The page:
What is a Gap Year?
Gap Year is largely a UK term so some content here is UK specific but generalisations apply to people worldwide who want to take a year off from their current activities, whether it’s school, university, college, work or on retirement.
Life can often conspire to keep you in a work routine or committed to someone or something in a way which will prevent long-term travel, and it usually starts once you begin ‘proper’ work, though it could just as well kick in when you retire, have been ‘let go’, or are between jobs. If you are still in full-time education these years could be your last chance to escape before the work ties begin to tighten.
The head of policy at the UK Institute of Directors, Ruth Lea, says that ‘going to university is not always a golden road to a golden career’ and a year exploring options can offer alternative career paths, as well as broadening the minds of those going on to university or college.
Employers and universities alike favour ‘gappers’ as they are less likely to drop out, have more self confidence, a more realistic global outlook and better personal management skills!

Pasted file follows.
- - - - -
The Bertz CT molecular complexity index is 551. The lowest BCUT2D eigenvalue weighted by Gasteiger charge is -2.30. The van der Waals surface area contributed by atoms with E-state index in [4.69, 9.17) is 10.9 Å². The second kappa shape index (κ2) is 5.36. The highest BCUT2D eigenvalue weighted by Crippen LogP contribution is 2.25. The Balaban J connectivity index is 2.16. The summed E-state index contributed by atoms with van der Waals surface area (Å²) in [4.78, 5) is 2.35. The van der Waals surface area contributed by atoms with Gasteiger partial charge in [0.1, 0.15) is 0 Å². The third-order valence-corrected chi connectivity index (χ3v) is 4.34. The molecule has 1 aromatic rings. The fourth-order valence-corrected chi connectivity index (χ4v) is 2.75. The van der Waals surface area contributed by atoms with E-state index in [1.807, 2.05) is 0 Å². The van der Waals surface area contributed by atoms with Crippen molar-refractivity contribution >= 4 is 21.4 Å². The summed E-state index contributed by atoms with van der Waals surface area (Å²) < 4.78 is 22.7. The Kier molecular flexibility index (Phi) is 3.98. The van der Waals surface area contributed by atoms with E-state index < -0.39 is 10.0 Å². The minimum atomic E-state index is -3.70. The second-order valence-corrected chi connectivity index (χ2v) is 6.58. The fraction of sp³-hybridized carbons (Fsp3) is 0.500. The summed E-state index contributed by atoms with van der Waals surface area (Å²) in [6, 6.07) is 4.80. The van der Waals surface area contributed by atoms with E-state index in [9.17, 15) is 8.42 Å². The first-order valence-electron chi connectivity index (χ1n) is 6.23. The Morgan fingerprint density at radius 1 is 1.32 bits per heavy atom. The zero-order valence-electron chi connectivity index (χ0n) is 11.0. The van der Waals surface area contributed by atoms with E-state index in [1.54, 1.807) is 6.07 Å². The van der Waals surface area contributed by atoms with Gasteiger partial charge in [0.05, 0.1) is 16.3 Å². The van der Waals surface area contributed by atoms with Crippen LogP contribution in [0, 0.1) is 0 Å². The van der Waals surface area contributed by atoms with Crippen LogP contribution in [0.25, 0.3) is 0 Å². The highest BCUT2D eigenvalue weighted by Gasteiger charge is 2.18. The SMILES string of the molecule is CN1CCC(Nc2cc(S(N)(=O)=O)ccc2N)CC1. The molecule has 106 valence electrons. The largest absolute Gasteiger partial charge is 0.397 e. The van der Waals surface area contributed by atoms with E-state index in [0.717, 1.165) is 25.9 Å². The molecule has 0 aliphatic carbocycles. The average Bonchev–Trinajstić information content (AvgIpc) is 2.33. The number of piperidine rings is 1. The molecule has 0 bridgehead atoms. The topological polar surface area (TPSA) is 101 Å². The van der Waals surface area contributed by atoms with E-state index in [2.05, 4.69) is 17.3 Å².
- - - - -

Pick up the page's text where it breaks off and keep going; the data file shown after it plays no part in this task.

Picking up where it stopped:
In fact about one million Brits every year fantasise about taking a year out, aka a sabbatical, once in their lives but most feel they can’t afford it even though, on average, gap years cost at least £4, 000 ($8, 000) which could be saved from a part time job over a couple of years or full-time over 6 months.
Alternatively, volunteering or working abroad can hugely reduce costs requiring less investment and offering future CV benefit as well as more personal satisfaction, perhaps, than spending 12 months drunk on a Thai beach.
Some wannabe-gappers even raise money by taking part in a challenging event and getting local sponsors. Again, this looks great on a CV. A good tip in this line is to get local press involved, they love a local fairy story!
Another interesting option is to sniff around charities in your area, such as (in the UK) the Round Table, Rotary or Lions Club. However, those who have been there and done that say the best approach is to create various money-making activities, a few hundred here, a few hundred there and six months later you’re in Belize (even though British Airways has sent your bags to Beijing).
Finally, an important decision awaits: where to go and what to do during your gap year travel?
a) Have a laugh b) see the world c) improve future career prospects? Or all three?
Recently more Gap Year runaways have chosen to avoid the tired old Australia/New Zealand backpacker routes which will tick the laugh box but not the other two, preferring to get involved in volunteer projects in remote areas, or have a year working adventurously – as a language teacher is a popular option, or go on a real adventure such as a British Schools Exploring Society (BSES) trip to the Arctic and Antarctic, combining adventure with conservation work.